The team objected that the referees were not very fair, didn’t give the Pakistani team any benefit of doubt or points for double touch. The last match was finished 22 seconds earlier. Surprisingly, all the referees were Indian.
The team also complained that throughout the tournament, it was announced that the highest scorer will get the Best Player and Best Leader award, but eventually the winner was selected from the final match and it was an Indian. Otherwise Pakistan’s captain could have bagged the prize.
“The World Cup referees were indeed not qualified,” said Santop Singh Mandel, the international co-ordinator for the Kabaddi World Cup. “We need referees from other countries, who should be nominated and given fresh-up courses under the international rules. Some of the decisions were problematic as the referees were from school and local tournaments.”
However, he added the best player and leader award always went to players in the final and semi-final matches.
The girls (also the boys’ team) were given psychological training as well. This was meant to boost their confidence, motivation, assertive power, decisiveness, initiation and ability to cope with any situation. The group therapy was to help their mind and willpower dominate their physical strength.
“I had to work much harder with boys than with girls,” says counsellor Ayesha Amir. “The boys were under much more pressure. But when I looked at these players performing, I saw a remarkable difference in their body language and confidence levels. Now we also have to work with the injured players who are overstressed.”
On losing this year, last year’s bronze medalist team England accused the Pakistani team of having three transgenders instead of girls. Last year, England accused that the Malaysian team comprised Indian Punjabis and succeeded in getting the runner-ups disqualified. However, this year their complaint was not entertained because the team didn’t mention the names of the accused players.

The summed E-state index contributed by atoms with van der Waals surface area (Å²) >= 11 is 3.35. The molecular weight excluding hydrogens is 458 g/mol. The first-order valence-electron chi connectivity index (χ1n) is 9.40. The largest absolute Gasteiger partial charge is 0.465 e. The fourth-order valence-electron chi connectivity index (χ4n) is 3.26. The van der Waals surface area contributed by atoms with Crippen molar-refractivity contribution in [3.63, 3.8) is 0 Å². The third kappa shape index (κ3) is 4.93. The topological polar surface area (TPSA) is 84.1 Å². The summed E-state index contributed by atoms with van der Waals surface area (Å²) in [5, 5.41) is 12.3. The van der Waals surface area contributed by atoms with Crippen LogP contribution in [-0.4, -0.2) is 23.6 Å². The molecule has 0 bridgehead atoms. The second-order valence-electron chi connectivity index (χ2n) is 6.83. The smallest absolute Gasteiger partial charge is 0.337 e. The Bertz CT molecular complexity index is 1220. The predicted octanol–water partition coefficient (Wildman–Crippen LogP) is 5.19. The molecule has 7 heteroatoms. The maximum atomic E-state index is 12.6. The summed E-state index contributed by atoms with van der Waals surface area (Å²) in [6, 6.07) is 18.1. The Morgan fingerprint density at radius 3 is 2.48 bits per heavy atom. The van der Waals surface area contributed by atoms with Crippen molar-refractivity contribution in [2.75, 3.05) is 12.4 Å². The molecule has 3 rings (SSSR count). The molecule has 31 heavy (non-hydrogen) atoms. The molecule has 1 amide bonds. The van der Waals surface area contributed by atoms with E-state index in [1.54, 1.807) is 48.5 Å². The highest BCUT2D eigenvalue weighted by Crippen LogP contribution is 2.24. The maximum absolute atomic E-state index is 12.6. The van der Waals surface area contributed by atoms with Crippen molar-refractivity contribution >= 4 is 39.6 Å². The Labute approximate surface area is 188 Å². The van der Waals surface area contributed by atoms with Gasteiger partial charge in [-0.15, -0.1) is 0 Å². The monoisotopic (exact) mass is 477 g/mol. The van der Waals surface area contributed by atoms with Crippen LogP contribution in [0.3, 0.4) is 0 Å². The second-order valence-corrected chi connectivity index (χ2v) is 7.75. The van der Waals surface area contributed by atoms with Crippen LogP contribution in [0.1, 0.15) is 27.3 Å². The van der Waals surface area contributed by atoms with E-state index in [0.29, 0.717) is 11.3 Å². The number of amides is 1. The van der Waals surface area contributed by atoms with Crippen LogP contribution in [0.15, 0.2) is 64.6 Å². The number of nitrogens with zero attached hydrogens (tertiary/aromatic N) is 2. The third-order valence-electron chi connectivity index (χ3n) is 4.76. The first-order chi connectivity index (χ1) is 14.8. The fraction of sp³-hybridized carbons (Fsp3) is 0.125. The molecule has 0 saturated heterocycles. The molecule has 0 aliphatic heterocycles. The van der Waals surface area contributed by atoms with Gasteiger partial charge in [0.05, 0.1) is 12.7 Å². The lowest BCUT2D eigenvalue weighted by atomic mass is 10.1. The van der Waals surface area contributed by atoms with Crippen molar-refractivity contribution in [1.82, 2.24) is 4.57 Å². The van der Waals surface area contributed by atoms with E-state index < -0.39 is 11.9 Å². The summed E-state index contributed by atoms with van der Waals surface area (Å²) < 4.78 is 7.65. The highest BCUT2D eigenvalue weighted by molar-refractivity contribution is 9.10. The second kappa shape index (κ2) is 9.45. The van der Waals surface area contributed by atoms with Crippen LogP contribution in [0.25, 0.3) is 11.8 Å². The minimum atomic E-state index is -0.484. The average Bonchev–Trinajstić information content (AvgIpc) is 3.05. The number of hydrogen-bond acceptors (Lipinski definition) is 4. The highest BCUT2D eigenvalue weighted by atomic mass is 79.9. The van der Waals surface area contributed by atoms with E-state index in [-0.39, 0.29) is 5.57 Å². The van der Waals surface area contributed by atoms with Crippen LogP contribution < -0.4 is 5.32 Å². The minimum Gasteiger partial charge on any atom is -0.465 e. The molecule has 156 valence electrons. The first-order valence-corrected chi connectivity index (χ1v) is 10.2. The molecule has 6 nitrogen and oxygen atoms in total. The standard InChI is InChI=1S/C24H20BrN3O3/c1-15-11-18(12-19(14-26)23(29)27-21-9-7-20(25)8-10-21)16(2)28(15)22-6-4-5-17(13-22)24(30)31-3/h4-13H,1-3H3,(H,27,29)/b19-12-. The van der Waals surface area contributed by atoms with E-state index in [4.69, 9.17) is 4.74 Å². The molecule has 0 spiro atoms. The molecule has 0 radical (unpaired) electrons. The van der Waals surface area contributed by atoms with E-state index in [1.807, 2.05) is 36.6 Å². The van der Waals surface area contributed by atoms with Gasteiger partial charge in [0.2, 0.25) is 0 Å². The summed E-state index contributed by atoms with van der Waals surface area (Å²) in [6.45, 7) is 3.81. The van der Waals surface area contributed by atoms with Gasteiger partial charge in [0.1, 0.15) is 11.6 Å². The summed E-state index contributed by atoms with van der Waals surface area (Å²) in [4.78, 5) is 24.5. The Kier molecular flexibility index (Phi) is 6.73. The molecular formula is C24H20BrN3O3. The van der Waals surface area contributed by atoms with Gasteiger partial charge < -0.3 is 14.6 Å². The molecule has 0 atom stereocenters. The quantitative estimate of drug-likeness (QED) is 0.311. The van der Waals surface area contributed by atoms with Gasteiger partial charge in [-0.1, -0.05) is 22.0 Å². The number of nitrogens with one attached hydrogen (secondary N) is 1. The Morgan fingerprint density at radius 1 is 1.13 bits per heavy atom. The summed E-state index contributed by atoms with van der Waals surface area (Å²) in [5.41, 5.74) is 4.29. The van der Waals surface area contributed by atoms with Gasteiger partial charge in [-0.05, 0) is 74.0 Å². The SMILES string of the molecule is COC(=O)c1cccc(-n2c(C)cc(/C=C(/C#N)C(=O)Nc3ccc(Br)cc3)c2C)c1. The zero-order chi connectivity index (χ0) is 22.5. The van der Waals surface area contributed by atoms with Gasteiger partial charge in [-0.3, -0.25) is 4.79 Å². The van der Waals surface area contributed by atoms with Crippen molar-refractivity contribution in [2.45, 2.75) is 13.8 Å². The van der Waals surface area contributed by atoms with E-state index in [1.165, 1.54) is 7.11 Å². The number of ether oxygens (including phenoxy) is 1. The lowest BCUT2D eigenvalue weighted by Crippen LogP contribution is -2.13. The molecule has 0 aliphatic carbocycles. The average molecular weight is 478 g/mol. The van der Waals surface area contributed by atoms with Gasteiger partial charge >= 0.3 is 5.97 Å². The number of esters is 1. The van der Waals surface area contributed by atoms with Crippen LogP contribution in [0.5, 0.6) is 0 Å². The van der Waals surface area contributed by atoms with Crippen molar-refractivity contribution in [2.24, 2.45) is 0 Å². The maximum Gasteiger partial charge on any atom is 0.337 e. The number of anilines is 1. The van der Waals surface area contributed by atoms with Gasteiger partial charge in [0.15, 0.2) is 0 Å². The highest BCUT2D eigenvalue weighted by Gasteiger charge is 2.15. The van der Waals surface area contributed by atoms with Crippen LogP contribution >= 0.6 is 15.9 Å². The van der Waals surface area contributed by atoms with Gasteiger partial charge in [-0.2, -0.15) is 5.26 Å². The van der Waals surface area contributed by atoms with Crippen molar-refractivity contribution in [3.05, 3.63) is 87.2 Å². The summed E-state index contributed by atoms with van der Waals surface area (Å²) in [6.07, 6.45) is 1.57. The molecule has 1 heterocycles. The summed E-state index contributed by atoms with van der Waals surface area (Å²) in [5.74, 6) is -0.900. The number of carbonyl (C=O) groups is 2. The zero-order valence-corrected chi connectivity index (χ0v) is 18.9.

The Education Minister Sikander Singh Maluka and President of the Punjab Kabaddi Association said that since the girls’ passports said they were females, they didn’t need further verification. It seems very unlikely that someone could fake their gender on computerised passports, ID cards and also get away at the Indian High Commission’s visa scrutiny.
The Punjab government of Pakistan has promised to introduce the sport at school, college and university level. A Kabaddi Academy has also been planned. Kinnaird College, University of Lahore and Punjab University have shown interest in sending their women students for Kabaddi training. Furthermore, there are talks of an Indian Kabaddi IPL — which could become a dream launch pad for these young players.
The 5th World Cup will be hosted in both the Punjabs. This could revive Kabaddi in Pakistan, bring commercial support to the game and become a thread to maintain peace in the region. The girls were also appreciated by the Indian media.
The Pakistani male and female teams’ discipline is said to be impeccable. The team mates were also on guard, stayed at a distance from their rivals and any potential controversies.
“The Pakistan girls team’s captain, Madiha Latif did very well,” said Santop Singh Mandel, International coordinator Kabaddi World Cup. He has been appointed as the Director International Affairs to assist the Pakistan Kabaddi Federation (PKF). He is also General Secretary British Columbia Kabaddi and Cultural Federation.
“The Pakistan team’s style was the best. We really wished a tractor or car could go to Pakistan. Maybe, next year.”